Overall, I am very pleased.  My mother was thinking “stocking stuffers” and went to Amazon and found some foaming dispensers.  For gifting, I think that’s the way to go.  But I will be re-using for as long as I can.

Now I am wondering if I can do my own hand cream…

The Great Chocolate Debacle of 2015

It started with an article in Vanity Fair magazine entitled The Bitter, Not-Sweet Cadbury-Chocolate War.  From the May, 2015 issue which I read…probably mid-July.  The summary reads, “British-expat enclaves across America are furious over a recent move to halt the import of U.K.-manufactured Cadbury chocolate, the nostalgic English childhood treat. The villain? Hershey, which licenses the Cadbury name for chocolate made in the U.S.”

In the article, a British-expat running a small tearoom/British grocery in New York is interviewed.  She says, in short, that American chocolate is crap and Hershey’s in particular is like biting into a bar of wax.

A few weeks later, I was craving chocolate at work, so I picked up one of those little Special Dark bars from a lady who keeps a permanent stash at her desk.

It was like biting into a bar of wax.

A week or so later, I was having lunch with a couple of colleagues in a strip mall that also contained a Fannie May candy store.  Lisa hadn’t had…something in awhile, so we went in and she got me an almond cluster.

It tasted waxy.

I walked over to Lisa’s desk, wondering if I was just so terribly vulnerable to the power of suggestion.  Lisa said that her chocolate also tasted wrong and are they going cheap since they re-organized a few years ago?  And it all went downhill from there.  She said that even the baking chocolate she has used for years (famous brownies) tastes wrong.  We speculated about the coming global shortage of cocoa beans.

We have vowed to find the solution.

Volunteer Gig: Feed My Starving Children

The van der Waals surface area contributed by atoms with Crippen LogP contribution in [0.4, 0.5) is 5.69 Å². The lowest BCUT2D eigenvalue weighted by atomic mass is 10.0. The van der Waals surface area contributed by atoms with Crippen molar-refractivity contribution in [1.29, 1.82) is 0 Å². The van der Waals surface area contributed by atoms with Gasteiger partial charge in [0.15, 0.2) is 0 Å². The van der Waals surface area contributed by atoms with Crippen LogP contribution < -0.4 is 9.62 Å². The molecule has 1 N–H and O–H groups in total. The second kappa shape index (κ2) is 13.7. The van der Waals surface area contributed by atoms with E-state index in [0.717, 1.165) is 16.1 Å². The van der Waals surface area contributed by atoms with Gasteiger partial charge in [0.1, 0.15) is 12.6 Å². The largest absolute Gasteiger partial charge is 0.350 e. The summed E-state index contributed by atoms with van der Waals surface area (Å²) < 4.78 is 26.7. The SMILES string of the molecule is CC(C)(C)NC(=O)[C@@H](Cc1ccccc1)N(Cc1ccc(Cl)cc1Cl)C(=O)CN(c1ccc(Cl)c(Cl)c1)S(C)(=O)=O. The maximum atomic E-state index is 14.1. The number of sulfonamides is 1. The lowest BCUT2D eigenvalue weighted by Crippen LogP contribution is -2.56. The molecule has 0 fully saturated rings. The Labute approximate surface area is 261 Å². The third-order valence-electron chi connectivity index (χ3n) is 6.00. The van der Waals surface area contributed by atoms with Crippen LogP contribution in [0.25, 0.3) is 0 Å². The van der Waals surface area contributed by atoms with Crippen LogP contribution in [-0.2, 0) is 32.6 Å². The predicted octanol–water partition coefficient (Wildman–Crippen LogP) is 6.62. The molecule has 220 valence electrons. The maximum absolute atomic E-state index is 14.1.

It’s called Feed My Starving Children, which is a bit of a turnoff for me (Note:  Not sure if it is the word “my” or the word “starving”.  Wouldn’t “Feed the Children” have been enough?). But my co-workers like it a lot so when there a group volunteer session was scheduled at the office this week, I signed up.

FMSC organizes volunteers to package meals – specially formulated for maximum nutrition – to partners around the world who distribute them to children who are literally starving. There is a location right near my office and volunteers are organized every day in two hour shifts. Food is scooped into the bags, weighed, sealed, boxed and labeled for shipment. The meals we packaged were rice-based with soy protein and added vegetables and vitamins. It looked like your average pre-packed rice dishes from the grocery store.

It starts with a video of what we were going to do and why. The instructions are simple and clear and there are cheat sheets at the tables. Then we were sent to wash hands before starting.

Everyone sort of gets into a rhythm and it is funny because someone will eventually need to change jobs. For example, my hands cramped with the cups that scoop the soy and rice. Then everyone switches places and the rhythm is all messed up. But there were lots of laughs and music playing and the staff is really efficient, which is great.

We had a group of kids on the shift with us. Many of them had been there before and were excited to contribute, which is always nice to see. When Time is called, there are specific instructions for cleanup, which goes very quickly. Then there is a closing video and optional prayer circle. I don’t go for prayer circles so I went browsing in their gift shop, which is filled with handmade free trade items from the countries FMSC serves.

Best part:FMSC Impacr 7 2015

The session’s impact report.  I’d do it again.

Speaking of Pride Day

I had dinner with my grandfather, GP, last night.  This was particularly awesome because I don’t see him very often these days and certainly not without the distraction of children and dogs.  Besides the fact that he’s a great guy, he helps me to check my politics (he was ahead of my family curve of swinging to the left) and reminds me that there are plenty of Christians out there that are standing among those I would call The Good Guys.

We’d planned for an early dinner with his lady friend, J, and I arrived at his place around 4pm.  We sat down and started talking books, because I had spent the day trolling every bookstore from Andersonville to Lincoln Park, and he told me that his church had a book club.  The most recent title was the memoir of a transgender lady.   He stumbled a bit over the word “transgender”, as though he wasn’t entirely certain that was the correct and/or polite adjective.  I didn’t really notice that at the time, since my head had exploded, but I managed to ask the title of the book.  He didn’t have it quite right, but I am pretty sure it was Crossing: A Memoir, by Dierdre McCoskey.  She is a professor at the University of Chicago.

Me:     So, did you read it?

GP:     No, but J did.  She can tell you about it.  I went to the discussion, though.

Me:     What did you think?